Imagine that you set out to drive from Manhattan to Southampton, a distance of roughly 100 miles, and that you fill up your Land Rover’s gas tank at $1.90 a gallon before leaving.
Next, imagine that when you pull off Route 27 by the Lobster Inn-having suffered the hour it takes to negotiate the last mile-and-a-half jam-up of vans and trucks and budget models driven by “working class” types who, having been priced out of the possibility of living near where they work, are forced to commute from “up island”-you and your fellow sufferers find that a toll plaza has been erected across the highway and that you are being surcharged at the rate of one-half cent per gallon, not only for the gas remaining in your tank but for any fuel consumed on the way out.
This is what I call a retroactive price increase, and it is a true-and an inflationary-effect of Mr. Greenspan’s “inflation-fighting” interest-rate hikes. You’ve heard it here before, but let’s hear it again: In a credit-driven economy, across-the-board interest-rate hikes, applicable not only to new credit but to all outstanding loan balances, represent price increases that are going to be passed along to someone in order to protect margins or living standards.
The leveraged corporation dependent on the good opinion of Wall Street with respect to its bottom line has no other way to protect that bottom line, and the multiple thereof that underpins its stock price and the value of its options, apart from a) increasing prices or b) cutting costs (i.e., firing people or squeezing suppliers). If those suppliers include purveyors of credit, a nice inflationary ripple effect is created, as other borrowers’ interest rates are marked up to cover rising delinquency and default rates-and all in the name of “fighting inflation.” Talk about topsy-turvy!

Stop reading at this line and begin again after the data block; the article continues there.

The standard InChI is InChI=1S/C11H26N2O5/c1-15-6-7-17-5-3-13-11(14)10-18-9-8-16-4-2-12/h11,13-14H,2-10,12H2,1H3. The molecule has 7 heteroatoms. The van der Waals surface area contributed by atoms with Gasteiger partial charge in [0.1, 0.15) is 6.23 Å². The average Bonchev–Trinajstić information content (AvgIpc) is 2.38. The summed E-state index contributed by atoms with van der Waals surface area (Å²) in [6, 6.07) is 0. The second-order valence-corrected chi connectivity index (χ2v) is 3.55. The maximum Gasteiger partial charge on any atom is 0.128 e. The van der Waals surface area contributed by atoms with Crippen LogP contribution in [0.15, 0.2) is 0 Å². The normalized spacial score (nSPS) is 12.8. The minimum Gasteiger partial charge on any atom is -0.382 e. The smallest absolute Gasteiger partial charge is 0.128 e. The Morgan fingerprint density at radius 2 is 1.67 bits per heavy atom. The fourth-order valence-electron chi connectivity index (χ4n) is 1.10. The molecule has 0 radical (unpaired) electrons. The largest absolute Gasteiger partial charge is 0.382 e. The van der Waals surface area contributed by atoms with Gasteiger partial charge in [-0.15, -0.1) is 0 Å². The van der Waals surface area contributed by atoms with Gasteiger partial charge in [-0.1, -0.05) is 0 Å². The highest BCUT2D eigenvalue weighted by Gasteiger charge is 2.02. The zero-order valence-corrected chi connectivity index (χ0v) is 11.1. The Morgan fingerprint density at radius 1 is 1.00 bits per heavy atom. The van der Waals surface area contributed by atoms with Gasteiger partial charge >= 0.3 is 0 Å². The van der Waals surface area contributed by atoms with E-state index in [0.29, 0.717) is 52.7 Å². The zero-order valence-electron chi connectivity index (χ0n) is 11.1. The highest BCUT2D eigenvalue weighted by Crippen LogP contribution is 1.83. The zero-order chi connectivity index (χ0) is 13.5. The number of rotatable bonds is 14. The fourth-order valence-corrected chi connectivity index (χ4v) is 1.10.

Similarly, the landscaper wending his dreary way from Selden or Coram to East Hampton will either a) pass on his increased cost of doing business (his vehicle-financing and fuel costs) to his employer, which might cost him his job, or else might produce a countervailing demand by aforesaid employer that he work more hours (which I suppose Mr. Greenspan would hail as “enhancing productivity”); or b) said laborer can also choose to forego or cut down on another of his few remaining pleasures, thus adding his mite of stringency to the desired cutback in aggregate demand for bread and circuses. To people who drive Land Rovers, it of course makes no difference, since for such people the truth is all in the spread.
In either case, however, according to Mr. Greenspan’s Humpty Dumpty definition of inflation (“It’s what I say it is; no more, no less”) only b.) matters, since reduced demand (future economic activity) is anti-inflationary. In his definition, a.) is inconvenient and is therefore ignored, as long as one can pretend it does not exist. It is effaced from the tablets that are so proudly and pompously flaunted by the Moses of the Fed. But in the real world, if not in theory or in testimony before Congress, a.) won’t go away: It represents a surtax and grounds for a price increase on economic activity already in place. It is why Mr. Greenspan’s anti-inflation tactics breed inflation as much as reduce it. I suppose I should add that interest-rate markups tend to increase the wealth of usurers while keeping workers and entrepreneurs in debt, since more now goes for interest and less for principal.